Back in 2014, Tesla had a spate of problems with the drive units in early-production versions of its Model S electric sedan.
(The drive unit is essentially the car’s power train: electric motor, inverter, and gear box.)
High-profile multiple failures occurred in long-term test cars driven by Motor Trend magazine and the automotive website Edmunds.
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Dozens of owners also reported multiple failures; one guy says his drive unit had to be replaced five times in the first 12,000 miles.
Fortunately, my 2013 Model S, an early production model delivered the same week as the Edmunds car, had no problems.
In most cases, the drive units didn’t actually fail, but simply started making funny noises. Proactive service centers, eager to keep customers happy, were replacing drive units at the drop of a hat—in some cases unnecessarily, according to Tesla CEO Elon Musk.
Onsite service by Tesla Motor technicians on 2013 Tesla Model S, upstate NY [photo: David Noland]
Tesla quickly identified the two primary issues that were causing most of the noises and failures, corrected them, and then announced an eight-year, infinite-mile power train warranty that included both drive unit and main battery.
Since then, drive unit problems have receded into the background.
The funny noise
But about a year ago, with 60,000 miles on my car, I started to notice a very faint humming/buzzing sound coming from the rear whenever power was applied.
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Over the year, it seemed to grow progressively louder—to my hyper vigilant ear, at least. But the perceived increase was so gradual it was hard to tell whether it was real or imaginary. In any case, the noise was so faint that passengers rarely noticed it.
I figured the tepid buzz didn’t rate a special visit to my Tesla service center, in Paramus, New Jersey. I decided to wait till my next regularly scheduled service visit to have the noise checked out.
That happened in January, with my annual cross-country drive to California approaching and the odometer at 75,000 miles.
Tesla Model S at Supercharger site in Ventura, CA, with just one slot open [photo: David Noland]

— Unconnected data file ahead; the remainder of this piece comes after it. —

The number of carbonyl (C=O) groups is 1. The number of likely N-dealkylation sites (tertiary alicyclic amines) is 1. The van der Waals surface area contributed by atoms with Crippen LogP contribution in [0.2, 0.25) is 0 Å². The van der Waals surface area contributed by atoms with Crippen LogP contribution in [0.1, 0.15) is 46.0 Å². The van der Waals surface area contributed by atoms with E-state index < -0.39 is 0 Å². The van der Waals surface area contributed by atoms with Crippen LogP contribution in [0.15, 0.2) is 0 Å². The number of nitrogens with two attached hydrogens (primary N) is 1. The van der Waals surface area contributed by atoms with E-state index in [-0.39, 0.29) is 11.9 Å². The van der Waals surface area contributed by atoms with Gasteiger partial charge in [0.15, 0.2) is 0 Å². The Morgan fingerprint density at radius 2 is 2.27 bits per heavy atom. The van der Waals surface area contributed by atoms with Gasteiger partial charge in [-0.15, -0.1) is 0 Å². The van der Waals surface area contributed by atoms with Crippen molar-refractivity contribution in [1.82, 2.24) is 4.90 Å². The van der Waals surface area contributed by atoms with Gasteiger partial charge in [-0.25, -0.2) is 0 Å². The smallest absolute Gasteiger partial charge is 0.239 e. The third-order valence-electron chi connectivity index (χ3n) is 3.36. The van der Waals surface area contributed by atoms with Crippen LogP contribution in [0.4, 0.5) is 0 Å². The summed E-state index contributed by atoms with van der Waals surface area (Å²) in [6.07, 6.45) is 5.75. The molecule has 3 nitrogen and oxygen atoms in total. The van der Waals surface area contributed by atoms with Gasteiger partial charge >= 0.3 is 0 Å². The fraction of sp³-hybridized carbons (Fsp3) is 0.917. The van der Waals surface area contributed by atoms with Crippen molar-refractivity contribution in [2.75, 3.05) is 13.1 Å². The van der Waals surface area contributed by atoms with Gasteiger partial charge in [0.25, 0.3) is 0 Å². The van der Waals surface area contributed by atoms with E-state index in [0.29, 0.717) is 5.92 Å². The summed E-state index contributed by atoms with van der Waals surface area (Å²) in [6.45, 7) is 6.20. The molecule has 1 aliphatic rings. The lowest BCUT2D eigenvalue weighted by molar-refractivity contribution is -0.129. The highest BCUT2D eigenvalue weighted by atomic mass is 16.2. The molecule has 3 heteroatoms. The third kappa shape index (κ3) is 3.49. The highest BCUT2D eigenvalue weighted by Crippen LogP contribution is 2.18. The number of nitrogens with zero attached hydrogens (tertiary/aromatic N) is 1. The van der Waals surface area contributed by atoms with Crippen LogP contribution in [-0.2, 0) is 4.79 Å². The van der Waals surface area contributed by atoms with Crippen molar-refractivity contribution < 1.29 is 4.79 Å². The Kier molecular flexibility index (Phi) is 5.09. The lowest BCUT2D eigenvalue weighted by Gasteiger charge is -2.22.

I brought the car in for the scheduled service and mentioned the noise to the service rep. She summoned a tech, who took the wheel as we made a quick spin around the block.
My noise, he concluded after a minute or two, was the infamous “milling” sound that had become all too familiar to Tesla techs over the years.
“Congratulations,” he said brightly. “Looks like you’re getting a new drive unit.”
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The replacement would cost me nothing, and the car would be ready in two days.
And so it was.
My car is now utterly silent underway, with nary a hum, buzz, whine, whistle or any other auditory evidence that 270 kilowatts (362 horsepower) is churning away back there.
2013 Tesla Model S in Florida, during New York to Florida road trip [photo: David Noland]
Perhaps it’s my imagination, but the car seems a whisker quicker with the new drive unit.
And the new drive may also, possibly have improved my energy efficiency.
In the past, the 120-mile round trip from my home in New York’s Hudson Valley to New York City has typically used 290 to 295 watt-hours per mile in warm weather.
On a recent 60-degree day with the new drive unit, I was surprised to clock 281 for the trip.
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That’s a promising sign, but more trips will be required to confirm this apparent efficiency gain.
In the meantime, I figure the resale value of my Model S probably just went up a little.
I’ll take it.
EDITOR'S NOTE: An earlier version of this article incorrectly said Tesla's powertrain warranty was 10 years with unlimited mileage. The correct length is eight years, with unlimited mileage. We have corrected the article and apologize for the error.